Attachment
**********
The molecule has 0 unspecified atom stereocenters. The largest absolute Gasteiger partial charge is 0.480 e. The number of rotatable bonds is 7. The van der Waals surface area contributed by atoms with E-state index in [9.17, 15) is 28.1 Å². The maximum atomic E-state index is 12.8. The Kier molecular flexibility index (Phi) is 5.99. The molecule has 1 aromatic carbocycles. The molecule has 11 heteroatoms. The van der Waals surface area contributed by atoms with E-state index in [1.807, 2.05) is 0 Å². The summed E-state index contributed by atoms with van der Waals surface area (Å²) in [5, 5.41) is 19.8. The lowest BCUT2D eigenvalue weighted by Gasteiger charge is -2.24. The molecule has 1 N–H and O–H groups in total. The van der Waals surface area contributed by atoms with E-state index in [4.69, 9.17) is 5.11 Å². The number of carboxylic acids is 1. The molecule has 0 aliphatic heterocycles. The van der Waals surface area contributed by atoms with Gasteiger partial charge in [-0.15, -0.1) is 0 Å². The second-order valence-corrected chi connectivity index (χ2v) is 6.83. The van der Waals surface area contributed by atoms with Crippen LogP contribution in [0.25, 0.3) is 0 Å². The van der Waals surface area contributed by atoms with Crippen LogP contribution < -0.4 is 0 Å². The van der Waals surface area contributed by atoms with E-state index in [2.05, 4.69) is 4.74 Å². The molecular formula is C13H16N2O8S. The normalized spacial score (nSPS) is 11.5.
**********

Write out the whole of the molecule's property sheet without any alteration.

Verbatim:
The molecule has 0 unspecified atom stereocenters. The largest absolute Gasteiger partial charge is 0.480 e. The number of rotatable bonds is 7. The van der Waals surface area contributed by atoms with E-state index in [9.17, 15) is 28.1 Å². The maximum atomic E-state index is 12.8. The Kier molecular flexibility index (Phi) is 5.99. The molecule has 1 aromatic carbocycles. The molecule has 11 heteroatoms. The van der Waals surface area contributed by atoms with E-state index in [1.807, 2.05) is 0 Å². The summed E-state index contributed by atoms with van der Waals surface area (Å²) in [5, 5.41) is 19.8. The lowest BCUT2D eigenvalue weighted by Gasteiger charge is -2.24. The molecule has 1 N–H and O–H groups in total. The van der Waals surface area contributed by atoms with E-state index in [4.69, 9.17) is 5.11 Å². The number of carboxylic acids is 1. The molecule has 0 aliphatic heterocycles. The van der Waals surface area contributed by atoms with Gasteiger partial charge in [-0.15, -0.1) is 0 Å². The second-order valence-corrected chi connectivity index (χ2v) is 6.83. The van der Waals surface area contributed by atoms with Crippen LogP contribution in [0.25, 0.3) is 0 Å². The van der Waals surface area contributed by atoms with Crippen LogP contribution < -0.4 is 0 Å². The van der Waals surface area contributed by atoms with E-state index in [2.05, 4.69) is 4.74 Å². The molecular formula is C13H16N2O8S. The normalized spacial score (nSPS) is 11.5.